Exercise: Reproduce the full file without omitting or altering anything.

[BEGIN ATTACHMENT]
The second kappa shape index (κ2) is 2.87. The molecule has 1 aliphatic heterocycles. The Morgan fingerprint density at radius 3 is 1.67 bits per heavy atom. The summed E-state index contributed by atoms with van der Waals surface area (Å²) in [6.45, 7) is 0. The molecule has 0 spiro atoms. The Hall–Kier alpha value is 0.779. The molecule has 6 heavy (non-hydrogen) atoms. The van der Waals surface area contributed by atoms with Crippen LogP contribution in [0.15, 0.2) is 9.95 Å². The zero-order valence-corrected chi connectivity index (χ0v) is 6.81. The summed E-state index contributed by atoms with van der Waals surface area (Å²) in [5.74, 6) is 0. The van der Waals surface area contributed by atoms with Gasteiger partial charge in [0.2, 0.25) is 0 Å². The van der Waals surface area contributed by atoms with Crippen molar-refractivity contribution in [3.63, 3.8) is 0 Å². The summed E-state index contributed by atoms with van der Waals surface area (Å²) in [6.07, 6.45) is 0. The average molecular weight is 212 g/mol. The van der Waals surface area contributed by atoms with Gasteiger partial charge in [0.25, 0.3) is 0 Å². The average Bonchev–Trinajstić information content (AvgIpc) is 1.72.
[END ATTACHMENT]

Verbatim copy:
The second kappa shape index (κ2) is 2.87. The molecule has 1 aliphatic heterocycles. The Morgan fingerprint density at radius 3 is 1.67 bits per heavy atom. The summed E-state index contributed by atoms with van der Waals surface area (Å²) in [6.45, 7) is 0. The molecule has 0 spiro atoms. The Hall–Kier alpha value is 0.779. The molecule has 6 heavy (non-hydrogen) atoms. The van der Waals surface area contributed by atoms with Crippen LogP contribution in [0.15, 0.2) is 9.95 Å². The zero-order valence-corrected chi connectivity index (χ0v) is 6.81. The summed E-state index contributed by atoms with van der Waals surface area (Å²) in [5.74, 6) is 0. The van der Waals surface area contributed by atoms with Gasteiger partial charge in [0.2, 0.25) is 0 Å². The van der Waals surface area contributed by atoms with Crippen molar-refractivity contribution in [3.63, 3.8) is 0 Å². The summed E-state index contributed by atoms with van der Waals surface area (Å²) in [6.07, 6.45) is 0. The average molecular weight is 212 g/mol. The van der Waals surface area contributed by atoms with Gasteiger partial charge in [0.25, 0.3) is 0 Å². The average Bonchev–Trinajstić information content (AvgIpc) is 1.72.